Written 81 years ago, book applies to today’s US politics

Do you like old books? I do. I like to read and re-read them, and one I’ve been reading lately probably wouldn’t stand a chance with publishers today. Continue reading “Written 81 years ago, book applies to today’s US politics”

Honor the dead and wounded on Pearl Harbor Day by reading ‘Day of Deceit’

Robert B. Stinnett’s book Day of Deceit published in 2001 is a real eye-opener, and there’s never been a better time to read this work. The book assesses US president Franklin D. Roosevelt’s policy ahead of the attack, and it is a significant correction to history. Americans often chide presidents for lying—that isn’t new. Historians, however, are hesitant to criticize FDR because he has been written into legend by his admirers. I’ve often said I thought he was one of our worst presidents ever, but my beef in this essay relates to his stance on Japan as that nation beat war drums. Continue reading “Honor the dead and wounded on Pearl Harbor Day by reading ‘Day of Deceit’”

Thanksgiving surprise: Who tried to change the day?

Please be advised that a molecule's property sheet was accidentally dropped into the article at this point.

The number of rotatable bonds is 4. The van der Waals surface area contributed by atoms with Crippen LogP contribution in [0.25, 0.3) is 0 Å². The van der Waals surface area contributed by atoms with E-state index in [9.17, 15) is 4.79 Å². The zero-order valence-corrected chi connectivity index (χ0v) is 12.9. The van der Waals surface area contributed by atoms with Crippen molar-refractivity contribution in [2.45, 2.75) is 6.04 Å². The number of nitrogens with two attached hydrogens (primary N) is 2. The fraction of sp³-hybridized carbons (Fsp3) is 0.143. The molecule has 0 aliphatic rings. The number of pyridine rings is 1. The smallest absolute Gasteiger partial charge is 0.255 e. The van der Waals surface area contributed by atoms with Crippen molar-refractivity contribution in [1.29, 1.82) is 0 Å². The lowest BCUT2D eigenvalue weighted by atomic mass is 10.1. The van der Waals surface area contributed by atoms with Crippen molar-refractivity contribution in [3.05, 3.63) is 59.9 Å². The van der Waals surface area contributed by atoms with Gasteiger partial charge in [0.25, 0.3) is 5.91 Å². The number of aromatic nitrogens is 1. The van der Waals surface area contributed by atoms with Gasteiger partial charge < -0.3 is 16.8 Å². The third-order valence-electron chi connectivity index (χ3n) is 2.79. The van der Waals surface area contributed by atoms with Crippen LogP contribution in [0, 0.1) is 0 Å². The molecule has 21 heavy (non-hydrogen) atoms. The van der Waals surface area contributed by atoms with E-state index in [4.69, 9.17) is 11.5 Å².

Every year we mark the last Thursday in November as our US version of giving thanks. Humans have done for a very long time in different ways and with different labels. Courtesy of an article in the Old Farmer’s Almanac, I learned a few things about one of my favorite holidays. Which president began the custom of celebrating the last November Thursday as our special day of thanks? Which president tried to change it and then backed off? Continue reading “Thanksgiving surprise: Who tried to change the day?”

Writing Life: From a backyard owl to an American colony in Jerusalem

You never know what you’ll find when you go sleuthing for information. I learned some things today and ended up grabbing some soul balm to boot. Who knew a simple backyard owl experience could introduce me to the American Colony in Jerusalem? Continue reading “Writing Life: From a backyard owl to an American colony in Jerusalem”

Could a single electoral vote decide the US presidency?

If you spend some time reading reports from media of times gone by, or wandering around inside the innards of the US Library of Congress, it becomes evident divisive politics and controversial elections are part of the history of our country. Did you know the US had one election decided by a single electoral vote? Did you also know vote fraud allegations are nothing new in US politics? Continue reading “Could a single electoral vote decide the US presidency?”